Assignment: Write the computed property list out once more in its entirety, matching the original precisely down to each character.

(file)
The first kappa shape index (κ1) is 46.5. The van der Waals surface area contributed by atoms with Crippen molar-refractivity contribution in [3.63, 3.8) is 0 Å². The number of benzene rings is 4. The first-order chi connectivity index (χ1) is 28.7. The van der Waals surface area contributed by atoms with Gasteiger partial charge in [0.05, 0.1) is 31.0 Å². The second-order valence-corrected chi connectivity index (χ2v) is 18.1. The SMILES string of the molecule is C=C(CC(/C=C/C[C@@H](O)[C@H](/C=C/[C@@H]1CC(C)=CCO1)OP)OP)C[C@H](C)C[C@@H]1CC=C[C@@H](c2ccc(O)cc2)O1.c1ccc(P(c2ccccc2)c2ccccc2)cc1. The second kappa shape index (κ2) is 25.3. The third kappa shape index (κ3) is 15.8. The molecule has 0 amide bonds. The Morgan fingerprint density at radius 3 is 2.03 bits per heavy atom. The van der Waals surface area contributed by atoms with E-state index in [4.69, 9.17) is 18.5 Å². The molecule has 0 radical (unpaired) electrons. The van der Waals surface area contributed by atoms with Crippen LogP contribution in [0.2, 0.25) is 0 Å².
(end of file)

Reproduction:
The first kappa shape index (κ1) is 46.5. The van der Waals surface area contributed by atoms with Crippen molar-refractivity contribution in [3.63, 3.8) is 0 Å². The number of benzene rings is 4. The first-order chi connectivity index (χ1) is 28.7. The van der Waals surface area contributed by atoms with Gasteiger partial charge in [0.05, 0.1) is 31.0 Å². The second-order valence-corrected chi connectivity index (χ2v) is 18.1. The SMILES string of the molecule is C=C(CC(/C=C/C[C@@H](O)[C@H](/C=C/[C@@H]1CC(C)=CCO1)OP)OP)C[C@H](C)C[C@@H]1CC=C[C@@H](c2ccc(O)cc2)O1.c1ccc(P(c2ccccc2)c2ccccc2)cc1. The second kappa shape index (κ2) is 25.3. The third kappa shape index (κ3) is 15.8. The molecule has 0 amide bonds. The Morgan fingerprint density at radius 3 is 2.03 bits per heavy atom. The van der Waals surface area contributed by atoms with E-state index in [4.69, 9.17) is 18.5 Å². The molecule has 0 radical (unpaired) electrons. The van der Waals surface area contributed by atoms with Crippen LogP contribution in [0.2, 0.25) is 0 Å².